Things start off shaky in the French Quarter as the Ursuline Guest House we’re supposed to stay at is closed. Let me rephrase; it’s completely shut-down – locked up and empty. The confirmation number in hand, befuddlement arises.
Turns out, the Ursuline got bought out by the Inn on St. Peter two weeks before our arrival. No notification, or ‘Hey, sorry but…’. Our reservation is moved to the Inn on St. Ann’s new location, the Marie Laveau. A bit confusing, but I’m more skeptical of our new spot’s namesake as Marie Laveau was a famous Voodoo Priestess, and the cottage/inn where we are staying – her former residence. Great.
Hotels are not my forte, and I won’t be applying at hotels.com anytime soon, as I can sleep anywhere – long as the place adheres to three rules: 1. Stain/bug free sheets. 2. No stabbing in the face by murderous hoodlums. 3. No getting buried alive because of a voodoo death spell like Bill Pullman in the film ‘The Serpent and the Rainbow’. Aside from those three rules, I’m pretty laxed about hotels/motels/or wherever; it’s a place to sleep for a few hours, not critique the curtains.
Holy Sweet Mother is it Hot!
You may have thought the ‘steamy’ part of the post title was some sexy Anne Rice vampire/Roam About tie-in. Nay. I usually don’t mention the weather in posts, nor double-strike the negativity chart to start, but the heat is a character in this story playing the ‘hard to breath, mind-numbing, instant swamp-ass’ role. I soak through my shirt just walking two minutes down Royal Street. It’s 97 degrees (F) at noon. No ocean breeze. No “dry heat”. No sexy. It’s like trudging through satan’s intestines. The myth of vampires being allergic to the sun, debunked. Really, vampires are just hung-over, mid-western man-boys reflecting so much sun off their pasty skin, they combust.
Colorful Music. Musical Colors.
First impressions of the city are that of energy, color, and history. Walking around the Quarter you see ornate wrought iron balconies flowing with ferns and flowering hibiscus plants, gas lamps flickering in front of colorful Spanish/European influenced architecture, the St. Louis Cathedral, and farther north, folks milling about or fanning themselves on the porches of bright Creole cottages. The colors of the buildings get progressively louder, as though neighbors, and businesses alike are competing in some unspoken vibrancy contest.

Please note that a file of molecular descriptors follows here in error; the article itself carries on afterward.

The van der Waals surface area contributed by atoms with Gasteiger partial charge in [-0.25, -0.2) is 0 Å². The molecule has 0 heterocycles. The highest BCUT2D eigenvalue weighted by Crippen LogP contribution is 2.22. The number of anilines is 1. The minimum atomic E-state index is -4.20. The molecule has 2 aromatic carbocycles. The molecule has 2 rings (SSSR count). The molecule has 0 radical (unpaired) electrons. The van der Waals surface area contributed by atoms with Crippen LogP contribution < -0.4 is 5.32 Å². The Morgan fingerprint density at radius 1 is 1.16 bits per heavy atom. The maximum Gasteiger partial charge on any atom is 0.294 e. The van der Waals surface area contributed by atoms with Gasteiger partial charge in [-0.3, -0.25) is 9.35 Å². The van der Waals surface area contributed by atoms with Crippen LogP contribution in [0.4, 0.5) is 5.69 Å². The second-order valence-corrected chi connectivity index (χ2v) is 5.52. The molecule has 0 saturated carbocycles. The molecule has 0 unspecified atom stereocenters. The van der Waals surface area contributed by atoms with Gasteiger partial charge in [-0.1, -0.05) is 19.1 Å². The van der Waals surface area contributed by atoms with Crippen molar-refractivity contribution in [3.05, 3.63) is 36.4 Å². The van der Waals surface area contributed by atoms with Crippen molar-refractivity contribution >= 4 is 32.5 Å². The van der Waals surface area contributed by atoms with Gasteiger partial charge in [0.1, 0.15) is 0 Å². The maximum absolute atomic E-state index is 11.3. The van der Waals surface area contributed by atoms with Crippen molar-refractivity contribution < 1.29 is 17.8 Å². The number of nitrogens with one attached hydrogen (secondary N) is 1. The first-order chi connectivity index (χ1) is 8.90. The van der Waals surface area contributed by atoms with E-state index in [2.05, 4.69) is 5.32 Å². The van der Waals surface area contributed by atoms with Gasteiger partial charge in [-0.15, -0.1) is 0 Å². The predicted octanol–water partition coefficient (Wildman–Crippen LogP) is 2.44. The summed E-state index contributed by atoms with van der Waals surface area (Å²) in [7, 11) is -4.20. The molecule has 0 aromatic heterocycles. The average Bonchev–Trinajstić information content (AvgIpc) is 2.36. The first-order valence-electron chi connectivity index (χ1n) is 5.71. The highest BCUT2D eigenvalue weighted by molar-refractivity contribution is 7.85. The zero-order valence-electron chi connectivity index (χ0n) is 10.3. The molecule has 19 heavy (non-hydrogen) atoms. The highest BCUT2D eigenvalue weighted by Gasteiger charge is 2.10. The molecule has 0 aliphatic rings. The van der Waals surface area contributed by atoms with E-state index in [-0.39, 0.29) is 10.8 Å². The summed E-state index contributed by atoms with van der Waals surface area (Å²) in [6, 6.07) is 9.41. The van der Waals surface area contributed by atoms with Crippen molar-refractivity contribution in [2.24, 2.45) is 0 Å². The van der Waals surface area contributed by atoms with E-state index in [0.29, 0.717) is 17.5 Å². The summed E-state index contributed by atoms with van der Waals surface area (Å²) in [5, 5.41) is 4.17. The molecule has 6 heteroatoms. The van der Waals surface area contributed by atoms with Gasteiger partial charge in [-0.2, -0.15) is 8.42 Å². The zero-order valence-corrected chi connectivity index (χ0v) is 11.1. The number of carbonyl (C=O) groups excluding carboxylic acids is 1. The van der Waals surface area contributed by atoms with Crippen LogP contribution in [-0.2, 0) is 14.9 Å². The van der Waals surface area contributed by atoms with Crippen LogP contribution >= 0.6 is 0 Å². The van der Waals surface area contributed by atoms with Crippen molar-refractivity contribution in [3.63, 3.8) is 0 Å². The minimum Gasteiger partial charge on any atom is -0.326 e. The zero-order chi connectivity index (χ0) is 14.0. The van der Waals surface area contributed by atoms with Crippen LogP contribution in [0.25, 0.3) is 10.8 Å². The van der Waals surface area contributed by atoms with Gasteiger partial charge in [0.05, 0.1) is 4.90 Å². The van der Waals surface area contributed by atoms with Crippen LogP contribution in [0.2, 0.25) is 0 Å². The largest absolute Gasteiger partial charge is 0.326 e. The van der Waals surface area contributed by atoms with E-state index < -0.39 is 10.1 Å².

New Orleans is the most musical city I’ve ever been. Busking blue grass bands, violinists, street corner brass bands, and bars conduct variants of Orleans jazz, pop, blues – which swirls in harmonious conjunction throughout the Quarter grid.
At night you hear Bourbon first, during the day, you smell it. ‘It’ being an incursion of stale beer, and sun-baked bodily fluids. Day or night, Bourbon street is a thorough mind f*ck. Turning the corner the first evening I get blasted in the face with a sensory cacophony of screaming, jazz, laughing, lights, house music, sex shops, hot dogs… two kids sprint by while the store owner chases them down yelling ‘Come the eff back here!!’; the kids have each stolen a pair of shoes. The crowd oozes like a lava-floe, swallowing up hand grenades, hurricanes, and other specialty drinks made of sugary swill and booze. A drag queen in Victorian garb with a powdered five o’clock shadow winks at me, while a broken-down stripper named ‘Mercedes’ tries to pull us into a mirrored foyer.
I hate it AND I love it. Did I mention it’s just a regular Saturday? Can’t imagine this place during Mardi Gras.
After a wobbly saunter through Bourbon, we cab it over to Mid City for some Rock ‘n’ Bowl action. It’s an eclectic scene; confirmed by the reaction of the opening band, Sons and Fathers, who look out to a crowd of Jesuit high-school bowlers, hoola-hooping tweens, and Conventioneers. It’s a bit suburban, but a cool enough looking “venue”, with Ping-Pong tables, decent beer, good tunes, and who doesn’t love bowling?
New Orleans staple – trumpeter and crooner – Kermitt Ruffins rounds out the night , and I’m impressed with bassist Trey B (who you can see playing in the upper right quadrant above). We get an opportunity to chat with him for a bit – turns out Trey’s a classically trained bassist/ English major (friends!), who is first timing with Mr. Ruffins. Trey’s an overall great dude, and he graciously suggests we head to Frenchmen Street the next day, inviting us to his gig with local musician, Brad Walker, at Maison.
The next morning (early afternoonish, after a jump from some seriously strong coffee) starts with a circumvention around the French Quarter. The bottom of the Quarter is a delta of tourists and trinket shops, but there are hidden gems like the famous Peaches Records, and a few staples in the open-air French Market. A few blocks north and you find some intriguing art spaces, and boutiques. Over by Canal, which looks exactly like a Los Angeles strip but with street cars, over to the in-transition Arts/Warehouse district from decrepit old brick storage facilities, and factories to restaurants, art galleries, and lofts.
Book Nerd Alert!
After walking through the Warehouse/Arts district for a bit the next part of the day we search for work by writer, Harry Crews, who I discovered while watching the dark, yet enlightening movie about life in the American South ‘Searching for the Wrong-Eyed Jesus’. Mr. Crews sadly died a few months back, and I’ve had a hell of a time finding his out-of-print works in Ohio, as everyone is eating it up.